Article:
Cloudman, Ruth H. In A Rich Inheritance: Oriental Rugs of the 19th and Early 20th Centuries. Exh. cat., Joslyn Art Museum, Omaha, 1974, p. 48.
"Silé Rugs." In The New Encyclopedia Britannica. 15th ed. Chicago, 1974. Vol. 9, p. 48 ill.
Spear, Richard E. "Acquisitions: 1975-76." Allen Memorial Art Museum Bulletin 34, no. 1 (1976-77), pp. 4-6 ill.
Roberts, Ernest H. "Islamic Carpets from the Museum Collection." Allen Memorial Art Museum Bulletin 36, no. 1 (1978-79), cat. no. 52, p. 76.
Rosenzweig, Daphne. "Stalking the Persian Dragon: Chinese Prototypes." Kunst des Orients 12, no. 2 (1978-79), pp. 150-76, ill. p. 156, no. 8.
Denny, Walter B., et al. Masterworks of Color and Design: Islamic Carpets from Oberlin College. Exh. cat., Arts Club of Chicago, 1991, cat. no. 14, p. 15, ill. p. 9.
Technical Data 7
Length: 8 ft. 7 in. from one end of woven fabric to the other, measured along the center, plus braided fringe at each end, with variation of +/- 1 1/2 in. elsewhere.
Width: 6 ft. 1 in. from selvedge to selvedge across the center, with variation of +/- 1 in. elsewhere; two strips of approximately 36 in. in width sewn together.
Warp: red-dyed wool, 2 ply S, Z-spun, 24 warps per inch.
Structural weft: red-dyed wool, 2 ply S, Z-spun, 19 wefts per inch.
Decorative wefts: dyed wool, 2 ply S, Z-spun; light blue, dark blue, red, yellow, brown, white, 19 wrapped rows per inch.
Edges: structural wefts reverse direction at last warp.
Ends: Fringe of "pigtails," each with 20 - 24 warps braided together, 3-4 in. long.
Handle: Typically supple.
Condition: Good: some areas of wear and corrosion of dark brown; some early repairs with faded colors, especially along edges.
1. The origin of these terms-- sileh and verneh --is uncertain; both are used to denote a type of cover brocaded with a design of dragons.
2. 2.21 x 1.257 cm, The Metropolitan Museum of Art, Bequest of Joseph V. McMullan, inv. 1971.263.5; reproduced in U. Schürmann, Islamische Teppiche: The Joseph V. McMullan Collection (Museum für Kunsthandwerk, Frankfurt-am-Main, 1968), and on the cover of Rugs from the McMullan Collection (Smithsonian Publications, Washington, D.C., 1966).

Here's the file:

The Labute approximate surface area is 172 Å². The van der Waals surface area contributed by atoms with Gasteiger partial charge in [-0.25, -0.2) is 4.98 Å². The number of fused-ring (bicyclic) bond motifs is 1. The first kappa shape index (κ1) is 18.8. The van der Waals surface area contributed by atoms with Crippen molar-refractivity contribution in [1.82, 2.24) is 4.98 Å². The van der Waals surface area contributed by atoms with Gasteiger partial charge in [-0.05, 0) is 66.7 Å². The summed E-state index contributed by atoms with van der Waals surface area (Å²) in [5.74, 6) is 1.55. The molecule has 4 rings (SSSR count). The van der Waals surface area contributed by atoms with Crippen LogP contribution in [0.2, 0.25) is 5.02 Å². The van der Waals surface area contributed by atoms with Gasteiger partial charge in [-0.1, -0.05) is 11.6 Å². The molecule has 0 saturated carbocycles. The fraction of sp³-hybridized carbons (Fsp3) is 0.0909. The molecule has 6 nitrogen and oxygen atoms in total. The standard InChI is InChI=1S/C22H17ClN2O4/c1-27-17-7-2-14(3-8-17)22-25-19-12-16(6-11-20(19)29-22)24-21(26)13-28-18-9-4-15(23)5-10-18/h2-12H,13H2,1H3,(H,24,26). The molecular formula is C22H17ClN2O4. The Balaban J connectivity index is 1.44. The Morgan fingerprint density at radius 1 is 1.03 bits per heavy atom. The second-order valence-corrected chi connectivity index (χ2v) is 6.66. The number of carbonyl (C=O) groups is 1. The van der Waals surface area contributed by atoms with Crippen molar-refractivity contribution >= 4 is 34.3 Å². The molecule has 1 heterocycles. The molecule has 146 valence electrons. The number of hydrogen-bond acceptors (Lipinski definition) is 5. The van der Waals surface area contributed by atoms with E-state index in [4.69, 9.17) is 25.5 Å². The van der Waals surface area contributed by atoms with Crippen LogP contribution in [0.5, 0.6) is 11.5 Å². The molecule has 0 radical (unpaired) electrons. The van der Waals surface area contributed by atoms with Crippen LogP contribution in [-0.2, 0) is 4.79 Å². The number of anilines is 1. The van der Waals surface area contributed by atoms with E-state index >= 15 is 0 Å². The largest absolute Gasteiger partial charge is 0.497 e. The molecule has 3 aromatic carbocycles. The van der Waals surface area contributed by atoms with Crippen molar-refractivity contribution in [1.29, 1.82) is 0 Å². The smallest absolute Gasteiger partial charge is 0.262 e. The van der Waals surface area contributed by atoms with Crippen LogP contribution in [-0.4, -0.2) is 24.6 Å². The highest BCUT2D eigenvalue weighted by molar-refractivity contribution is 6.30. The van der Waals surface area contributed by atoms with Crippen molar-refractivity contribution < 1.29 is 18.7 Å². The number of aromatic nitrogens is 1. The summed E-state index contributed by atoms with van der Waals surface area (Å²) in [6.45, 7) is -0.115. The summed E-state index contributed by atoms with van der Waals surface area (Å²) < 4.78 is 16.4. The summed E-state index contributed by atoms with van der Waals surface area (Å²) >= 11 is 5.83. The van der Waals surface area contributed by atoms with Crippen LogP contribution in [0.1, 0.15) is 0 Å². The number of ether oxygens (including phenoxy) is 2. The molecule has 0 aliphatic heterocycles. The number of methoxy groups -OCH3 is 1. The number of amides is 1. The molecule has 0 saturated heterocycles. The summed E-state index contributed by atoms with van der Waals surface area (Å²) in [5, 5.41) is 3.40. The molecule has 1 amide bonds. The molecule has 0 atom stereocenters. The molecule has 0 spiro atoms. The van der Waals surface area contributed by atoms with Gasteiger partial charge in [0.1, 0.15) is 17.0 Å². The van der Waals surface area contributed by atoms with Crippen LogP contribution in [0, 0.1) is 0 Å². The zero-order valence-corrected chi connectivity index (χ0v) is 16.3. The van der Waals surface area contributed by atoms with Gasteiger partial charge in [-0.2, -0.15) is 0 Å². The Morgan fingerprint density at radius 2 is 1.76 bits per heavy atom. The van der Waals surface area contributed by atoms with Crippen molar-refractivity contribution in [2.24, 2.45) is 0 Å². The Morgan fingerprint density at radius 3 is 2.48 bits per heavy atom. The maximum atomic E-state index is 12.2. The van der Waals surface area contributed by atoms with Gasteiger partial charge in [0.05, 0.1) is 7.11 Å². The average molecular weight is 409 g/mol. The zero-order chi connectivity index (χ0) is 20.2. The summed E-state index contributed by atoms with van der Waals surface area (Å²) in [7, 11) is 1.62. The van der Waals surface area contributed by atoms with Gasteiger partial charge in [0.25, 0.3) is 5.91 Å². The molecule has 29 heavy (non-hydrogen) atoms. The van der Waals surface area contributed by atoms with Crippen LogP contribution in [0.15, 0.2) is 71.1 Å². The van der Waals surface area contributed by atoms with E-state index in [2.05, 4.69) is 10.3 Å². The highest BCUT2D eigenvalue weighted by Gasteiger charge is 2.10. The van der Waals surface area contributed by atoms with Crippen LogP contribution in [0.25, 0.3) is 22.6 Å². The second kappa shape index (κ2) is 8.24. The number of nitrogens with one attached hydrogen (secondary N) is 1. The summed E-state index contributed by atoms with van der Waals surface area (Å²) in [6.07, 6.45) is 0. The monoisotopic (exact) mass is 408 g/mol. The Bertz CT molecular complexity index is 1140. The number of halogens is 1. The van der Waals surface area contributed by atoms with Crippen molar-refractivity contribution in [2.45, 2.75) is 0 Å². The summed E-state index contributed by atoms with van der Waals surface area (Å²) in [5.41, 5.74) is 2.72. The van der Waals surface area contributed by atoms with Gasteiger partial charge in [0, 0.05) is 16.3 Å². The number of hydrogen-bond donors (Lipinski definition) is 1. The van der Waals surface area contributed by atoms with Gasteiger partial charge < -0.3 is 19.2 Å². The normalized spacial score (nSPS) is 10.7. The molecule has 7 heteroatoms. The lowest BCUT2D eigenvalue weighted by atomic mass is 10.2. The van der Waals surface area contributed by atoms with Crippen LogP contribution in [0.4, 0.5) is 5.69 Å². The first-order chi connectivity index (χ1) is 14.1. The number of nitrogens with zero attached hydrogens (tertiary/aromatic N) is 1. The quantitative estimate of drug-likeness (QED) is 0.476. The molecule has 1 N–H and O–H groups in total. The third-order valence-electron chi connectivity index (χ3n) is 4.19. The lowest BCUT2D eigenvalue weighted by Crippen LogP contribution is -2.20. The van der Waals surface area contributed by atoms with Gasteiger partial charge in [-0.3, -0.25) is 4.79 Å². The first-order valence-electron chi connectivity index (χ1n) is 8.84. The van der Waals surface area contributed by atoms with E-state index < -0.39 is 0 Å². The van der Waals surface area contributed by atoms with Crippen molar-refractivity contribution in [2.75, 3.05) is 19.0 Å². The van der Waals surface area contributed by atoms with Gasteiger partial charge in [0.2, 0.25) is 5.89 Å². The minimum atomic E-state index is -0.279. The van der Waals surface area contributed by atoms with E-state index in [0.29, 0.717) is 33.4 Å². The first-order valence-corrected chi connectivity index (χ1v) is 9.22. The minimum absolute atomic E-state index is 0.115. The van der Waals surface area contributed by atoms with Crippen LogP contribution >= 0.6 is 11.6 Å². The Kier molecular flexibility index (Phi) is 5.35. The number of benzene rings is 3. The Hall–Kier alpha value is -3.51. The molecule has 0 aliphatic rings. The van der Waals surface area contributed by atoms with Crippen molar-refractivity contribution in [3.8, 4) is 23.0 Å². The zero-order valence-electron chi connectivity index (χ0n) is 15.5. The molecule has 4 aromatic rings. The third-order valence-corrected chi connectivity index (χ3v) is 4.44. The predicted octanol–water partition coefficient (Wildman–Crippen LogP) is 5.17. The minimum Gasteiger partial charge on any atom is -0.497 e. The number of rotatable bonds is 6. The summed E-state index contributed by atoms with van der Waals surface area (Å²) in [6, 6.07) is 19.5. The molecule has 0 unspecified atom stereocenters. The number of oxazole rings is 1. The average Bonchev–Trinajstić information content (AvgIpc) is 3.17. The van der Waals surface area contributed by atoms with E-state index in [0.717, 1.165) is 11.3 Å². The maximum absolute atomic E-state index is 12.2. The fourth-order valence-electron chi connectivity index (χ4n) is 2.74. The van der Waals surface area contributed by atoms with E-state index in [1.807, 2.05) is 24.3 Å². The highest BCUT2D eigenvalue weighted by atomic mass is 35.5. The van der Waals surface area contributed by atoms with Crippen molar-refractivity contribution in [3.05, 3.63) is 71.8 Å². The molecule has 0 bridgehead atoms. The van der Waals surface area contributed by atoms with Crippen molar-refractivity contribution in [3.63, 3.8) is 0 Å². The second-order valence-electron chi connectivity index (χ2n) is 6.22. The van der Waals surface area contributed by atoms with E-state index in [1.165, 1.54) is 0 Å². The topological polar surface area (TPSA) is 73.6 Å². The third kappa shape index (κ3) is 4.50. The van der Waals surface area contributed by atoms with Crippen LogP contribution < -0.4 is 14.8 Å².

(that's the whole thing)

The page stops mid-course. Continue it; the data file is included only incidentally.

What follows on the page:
3. There are many similar examples published in the scholarly and sale literature: Museum für Angewandte Kunst, Vienna, reproduced in Walter B. Denny, Oriental Rugs (Cooper-Hewitt Museum, Smithsonian Institution, New York, 1979), no. 45; 2.51 x 2.21 m, Arthur D. Jenkins Collection, The Textile Museum, inv. L1978.5.106, reproduced in Cathryn M. Cootner, Flat-Woven Textiles (exh. cat., The Textile Museum, Washington, DC., 1981), no. 49, and in Eberhart Herrmann, Seltene Orientteppiche V (Munich, 1983), pp. 66-67.
4. Sumak brocading, also known as weft-wrapping, is a weaving technique in which the design of a textile is formed by extra multicolored wefts added to the structural warps and wefts of a fabric, usually passing over four warps and back under two. See Walter B. Denny, Oriental Rugs (Cooper-Hewitt Museum, Smithsonian Institution, New York, 1979), p. 18, fig. 4.
5. First introduced into the Middle East from Europe in the 1870s.
6. See Jessica Rawson, Chinese Ornament: the Lotus and the Dragon, 2d ed. (British Museum, London, 1990).
7. In carpet analysis, "S" refers to a clockwise spin of the yarn or the twist of two or more yarns piled together. "Z" refers to spin or twist in the counterclockwise direction. For an explanation of how and why carpets are analyzed, see Walter Denny, "A Note on Technical and Structural Analysis," in Walter B. Denny and Daniel Walker, eds., The Markarian Album (Markarian Foundation, Cincinnati, 1988), pp. 63-69.